Analytic and computational micromechanics of clustering and interphase effects in carbon nanotube composites.

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Effective elastic properties for carbon nanotube reinforced composites are obtained through a variety of micromechanics techniques. Using the in-plane elastic properties of graphene, the effective properties of carbon nanotubes are calculated utilizing a composite cylinders micromechanics technique as a first step in a two-step process. These effective properties are then used in the self-consistent and Mori-Tanaka methods to obtain effective elastic properties of composites consisting of aligned single or multi-walled carbon nanotubes embedded in a polymer matrix. Effective composite properties from these averaging methods are compared to a direct composite cylinders approach extended from the work of Hashin and Rosen ... continued below

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87 p.

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Seidel, Gary D.; Hammerand, Daniel Carl & Lagoudas, Dimitris C. (Texas A&M University, College Station, TX) January 1, 2006.

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Description

Effective elastic properties for carbon nanotube reinforced composites are obtained through a variety of micromechanics techniques. Using the in-plane elastic properties of graphene, the effective properties of carbon nanotubes are calculated utilizing a composite cylinders micromechanics technique as a first step in a two-step process. These effective properties are then used in the self-consistent and Mori-Tanaka methods to obtain effective elastic properties of composites consisting of aligned single or multi-walled carbon nanotubes embedded in a polymer matrix. Effective composite properties from these averaging methods are compared to a direct composite cylinders approach extended from the work of Hashin and Rosen (1964) and Christensen and Lo (1979). Comparisons with finite element simulations are also performed. The effects of an interphase layer between the nanotubes and the polymer matrix as result of functionalization is also investigated using a multi-layer composite cylinders approach. Finally, the modeling of the clustering of nanotubes into bundles due to interatomic forces is accomplished herein using a tessellation method in conjunction with a multi-phase Mori-Tanaka technique. In addition to aligned nanotube composites, modeling of the effective elastic properties of randomly dispersed nanotubes into a matrix is performed using the Mori-Tanaka method, and comparisons with experimental data are made. Computational micromechanical analysis of high-stiffness hollow fiber nanocomposites is performed using the finite element method. The high-stiffness hollow fibers are modeled either directly as isotropic hollow tubes or equivalent transversely isotropic effective solid cylinders with properties computed using a micromechanics based composite cylinders method. Using a representative volume element for clustered high-stiffness hollow fibers embedded in a compliant matrix with the appropriate periodic boundary conditions, the effective elastic properties are obtained from the finite element results. These effective elastic properties are compared to approximate analytical results found using micromechanics methods. The effects of an interphase layer between the high-stiffness hollow fibers and matrix to simulate imperfect load transfer and/or functionalization of the hollow fibers is also investigated and compared to a multi-layer composite cylinders approach. Finally the combined effects of clustering with fiber-matrix interphase regions are studied. The parametric studies performed herein were motivated by and used properties for single-walled carbon nanotubes embedded in an epoxy matrix, and as such are intended to serve as a guide for continuum level representations of such nanocomposites in a multi-scale modeling approach.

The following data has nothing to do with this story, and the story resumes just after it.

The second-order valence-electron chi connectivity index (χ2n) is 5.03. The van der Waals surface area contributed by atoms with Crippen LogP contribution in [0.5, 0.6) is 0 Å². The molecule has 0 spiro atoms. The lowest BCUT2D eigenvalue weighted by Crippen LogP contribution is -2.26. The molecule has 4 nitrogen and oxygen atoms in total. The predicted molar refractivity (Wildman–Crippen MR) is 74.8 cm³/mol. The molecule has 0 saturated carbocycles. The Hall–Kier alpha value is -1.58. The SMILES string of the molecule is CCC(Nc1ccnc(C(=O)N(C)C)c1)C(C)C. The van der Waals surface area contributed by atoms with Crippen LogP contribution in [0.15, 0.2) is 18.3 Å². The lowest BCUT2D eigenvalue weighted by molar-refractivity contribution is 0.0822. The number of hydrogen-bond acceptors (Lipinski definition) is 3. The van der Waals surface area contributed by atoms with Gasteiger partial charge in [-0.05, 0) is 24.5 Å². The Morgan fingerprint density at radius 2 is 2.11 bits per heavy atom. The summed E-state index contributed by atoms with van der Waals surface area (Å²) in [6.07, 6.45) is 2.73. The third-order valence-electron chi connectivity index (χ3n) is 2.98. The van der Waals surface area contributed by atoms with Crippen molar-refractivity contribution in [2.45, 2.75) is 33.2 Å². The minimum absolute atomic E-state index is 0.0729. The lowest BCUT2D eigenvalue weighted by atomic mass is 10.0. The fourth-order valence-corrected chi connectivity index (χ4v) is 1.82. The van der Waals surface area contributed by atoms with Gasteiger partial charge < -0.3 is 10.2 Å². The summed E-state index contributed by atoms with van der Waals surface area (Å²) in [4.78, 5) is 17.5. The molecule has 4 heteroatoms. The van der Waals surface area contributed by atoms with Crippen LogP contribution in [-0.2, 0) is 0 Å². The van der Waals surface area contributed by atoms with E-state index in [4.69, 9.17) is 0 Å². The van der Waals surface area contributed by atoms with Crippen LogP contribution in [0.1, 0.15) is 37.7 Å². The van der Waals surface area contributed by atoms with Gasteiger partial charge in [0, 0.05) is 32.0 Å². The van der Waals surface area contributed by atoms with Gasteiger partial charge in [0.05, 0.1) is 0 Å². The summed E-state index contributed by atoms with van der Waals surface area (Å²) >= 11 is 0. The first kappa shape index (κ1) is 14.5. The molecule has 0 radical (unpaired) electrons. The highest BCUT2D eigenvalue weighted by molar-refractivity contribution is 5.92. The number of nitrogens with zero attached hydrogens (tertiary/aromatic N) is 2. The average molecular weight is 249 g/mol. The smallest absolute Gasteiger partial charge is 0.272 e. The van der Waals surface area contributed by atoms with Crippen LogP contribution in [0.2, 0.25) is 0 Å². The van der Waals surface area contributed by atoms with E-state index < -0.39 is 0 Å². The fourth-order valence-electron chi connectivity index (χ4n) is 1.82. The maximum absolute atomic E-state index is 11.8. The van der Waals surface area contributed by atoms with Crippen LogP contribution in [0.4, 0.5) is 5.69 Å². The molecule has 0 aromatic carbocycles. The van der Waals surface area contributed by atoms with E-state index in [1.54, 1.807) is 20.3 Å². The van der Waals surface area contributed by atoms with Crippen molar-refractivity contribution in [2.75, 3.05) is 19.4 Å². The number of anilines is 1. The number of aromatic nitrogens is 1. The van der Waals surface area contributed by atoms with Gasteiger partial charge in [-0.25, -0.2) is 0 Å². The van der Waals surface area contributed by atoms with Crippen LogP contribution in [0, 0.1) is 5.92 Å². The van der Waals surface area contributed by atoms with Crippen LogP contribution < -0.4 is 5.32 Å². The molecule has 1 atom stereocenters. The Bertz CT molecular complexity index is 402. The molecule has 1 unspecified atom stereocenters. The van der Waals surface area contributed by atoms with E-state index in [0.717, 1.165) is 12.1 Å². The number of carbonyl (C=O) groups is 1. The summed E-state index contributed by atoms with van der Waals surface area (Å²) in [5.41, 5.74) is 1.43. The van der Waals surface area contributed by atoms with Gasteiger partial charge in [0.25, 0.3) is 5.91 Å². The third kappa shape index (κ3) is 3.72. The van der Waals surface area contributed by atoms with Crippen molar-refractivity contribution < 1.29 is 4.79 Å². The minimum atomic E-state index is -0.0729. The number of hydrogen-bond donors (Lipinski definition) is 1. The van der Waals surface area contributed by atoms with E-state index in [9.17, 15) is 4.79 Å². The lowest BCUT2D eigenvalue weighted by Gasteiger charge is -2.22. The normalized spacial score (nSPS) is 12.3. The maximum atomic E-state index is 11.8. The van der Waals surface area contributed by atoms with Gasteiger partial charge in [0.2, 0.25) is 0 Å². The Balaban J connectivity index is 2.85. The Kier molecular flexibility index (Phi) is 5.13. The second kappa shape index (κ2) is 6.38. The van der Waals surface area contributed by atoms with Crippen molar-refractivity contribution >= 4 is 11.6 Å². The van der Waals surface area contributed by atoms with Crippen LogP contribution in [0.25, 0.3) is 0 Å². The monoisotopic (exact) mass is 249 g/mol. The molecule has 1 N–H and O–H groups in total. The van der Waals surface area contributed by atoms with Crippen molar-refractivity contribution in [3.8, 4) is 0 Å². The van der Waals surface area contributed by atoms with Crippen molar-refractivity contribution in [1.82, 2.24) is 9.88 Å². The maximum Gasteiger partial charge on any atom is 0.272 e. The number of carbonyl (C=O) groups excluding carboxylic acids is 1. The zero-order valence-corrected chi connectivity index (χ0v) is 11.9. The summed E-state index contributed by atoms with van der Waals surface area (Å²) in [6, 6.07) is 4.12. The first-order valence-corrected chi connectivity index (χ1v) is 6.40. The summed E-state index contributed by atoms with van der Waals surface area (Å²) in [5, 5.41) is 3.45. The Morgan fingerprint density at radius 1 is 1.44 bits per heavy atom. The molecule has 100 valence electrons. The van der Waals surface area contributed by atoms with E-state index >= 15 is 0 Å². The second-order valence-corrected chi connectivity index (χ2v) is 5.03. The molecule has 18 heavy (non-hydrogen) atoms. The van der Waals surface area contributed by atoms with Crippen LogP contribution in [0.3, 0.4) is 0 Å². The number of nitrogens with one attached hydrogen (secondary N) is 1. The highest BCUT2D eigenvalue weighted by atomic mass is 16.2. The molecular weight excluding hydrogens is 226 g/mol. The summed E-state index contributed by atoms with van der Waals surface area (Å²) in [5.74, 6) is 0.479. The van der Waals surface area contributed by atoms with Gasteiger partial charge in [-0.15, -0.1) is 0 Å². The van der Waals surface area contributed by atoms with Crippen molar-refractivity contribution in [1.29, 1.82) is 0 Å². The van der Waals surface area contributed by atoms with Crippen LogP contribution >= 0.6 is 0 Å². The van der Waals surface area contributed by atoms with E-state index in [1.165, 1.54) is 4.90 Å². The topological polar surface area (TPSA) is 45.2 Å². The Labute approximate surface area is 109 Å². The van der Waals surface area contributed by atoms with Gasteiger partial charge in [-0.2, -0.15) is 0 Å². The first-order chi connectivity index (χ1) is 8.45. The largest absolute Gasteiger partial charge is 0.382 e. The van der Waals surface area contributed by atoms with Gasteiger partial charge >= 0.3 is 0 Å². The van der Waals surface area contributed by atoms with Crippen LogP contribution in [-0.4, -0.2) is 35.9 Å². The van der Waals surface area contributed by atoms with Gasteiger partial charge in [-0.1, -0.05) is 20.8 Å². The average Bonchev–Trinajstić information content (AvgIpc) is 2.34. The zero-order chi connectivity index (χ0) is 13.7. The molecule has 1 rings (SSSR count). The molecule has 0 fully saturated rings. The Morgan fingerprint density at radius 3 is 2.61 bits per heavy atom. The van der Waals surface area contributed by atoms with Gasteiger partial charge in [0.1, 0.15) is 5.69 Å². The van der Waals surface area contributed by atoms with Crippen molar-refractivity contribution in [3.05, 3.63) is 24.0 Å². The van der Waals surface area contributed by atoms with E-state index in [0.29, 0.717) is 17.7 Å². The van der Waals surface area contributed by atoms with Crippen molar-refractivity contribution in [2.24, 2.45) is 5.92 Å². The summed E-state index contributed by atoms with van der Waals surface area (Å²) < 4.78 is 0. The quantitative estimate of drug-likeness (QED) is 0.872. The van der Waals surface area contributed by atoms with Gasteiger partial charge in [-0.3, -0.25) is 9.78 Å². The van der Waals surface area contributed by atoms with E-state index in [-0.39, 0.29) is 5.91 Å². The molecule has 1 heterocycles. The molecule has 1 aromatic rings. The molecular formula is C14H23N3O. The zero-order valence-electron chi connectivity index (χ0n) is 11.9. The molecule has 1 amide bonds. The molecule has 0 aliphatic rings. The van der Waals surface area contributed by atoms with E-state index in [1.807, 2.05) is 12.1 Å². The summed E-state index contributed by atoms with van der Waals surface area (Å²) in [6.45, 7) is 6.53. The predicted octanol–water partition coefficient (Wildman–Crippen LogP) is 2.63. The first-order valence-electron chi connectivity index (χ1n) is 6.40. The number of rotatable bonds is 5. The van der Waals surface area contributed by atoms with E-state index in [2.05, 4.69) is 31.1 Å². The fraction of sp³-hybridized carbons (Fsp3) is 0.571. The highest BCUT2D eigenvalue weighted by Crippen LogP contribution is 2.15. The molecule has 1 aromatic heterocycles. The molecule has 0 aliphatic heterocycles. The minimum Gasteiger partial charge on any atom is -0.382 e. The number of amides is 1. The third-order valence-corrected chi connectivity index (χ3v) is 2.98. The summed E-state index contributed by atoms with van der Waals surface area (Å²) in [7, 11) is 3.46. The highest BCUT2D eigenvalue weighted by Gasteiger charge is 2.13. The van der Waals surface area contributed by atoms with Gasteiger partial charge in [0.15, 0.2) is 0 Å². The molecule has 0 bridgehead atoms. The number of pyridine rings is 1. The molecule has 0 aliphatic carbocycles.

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87 p.

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  • Report No.: SAND2007-0422
  • Grant Number: AC04-94AL85000
  • DOI: 10.2172/902208 | External Link
  • Office of Scientific & Technical Information Report Number: 902208
  • Archival Resource Key: ark:/67531/metadc887654

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Office of Scientific & Technical Information Technical Reports

Reports, articles and other documents harvested from the Office of Scientific and Technical Information.

Office of Scientific and Technical Information (OSTI) is the Department of Energy (DOE) office that collects, preserves, and disseminates DOE-sponsored research and development (R&D) results that are the outcomes of R&D projects or other funded activities at DOE labs and facilities nationwide and grantees at universities and other institutions.

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  • January 1, 2006

Added to The UNT Digital Library

  • Sept. 22, 2016, 2:13 a.m.

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  • Dec. 6, 2016, 7 p.m.

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Seidel, Gary D.; Hammerand, Daniel Carl & Lagoudas, Dimitris C. (Texas A&M University, College Station, TX). Analytic and computational micromechanics of clustering and interphase effects in carbon nanotube composites., report, January 1, 2006; United States. (digital.library.unt.edu/ark:/67531/metadc887654/: accessed November 22, 2017), University of North Texas Libraries, Digital Library, digital.library.unt.edu; crediting UNT Libraries Government Documents Department.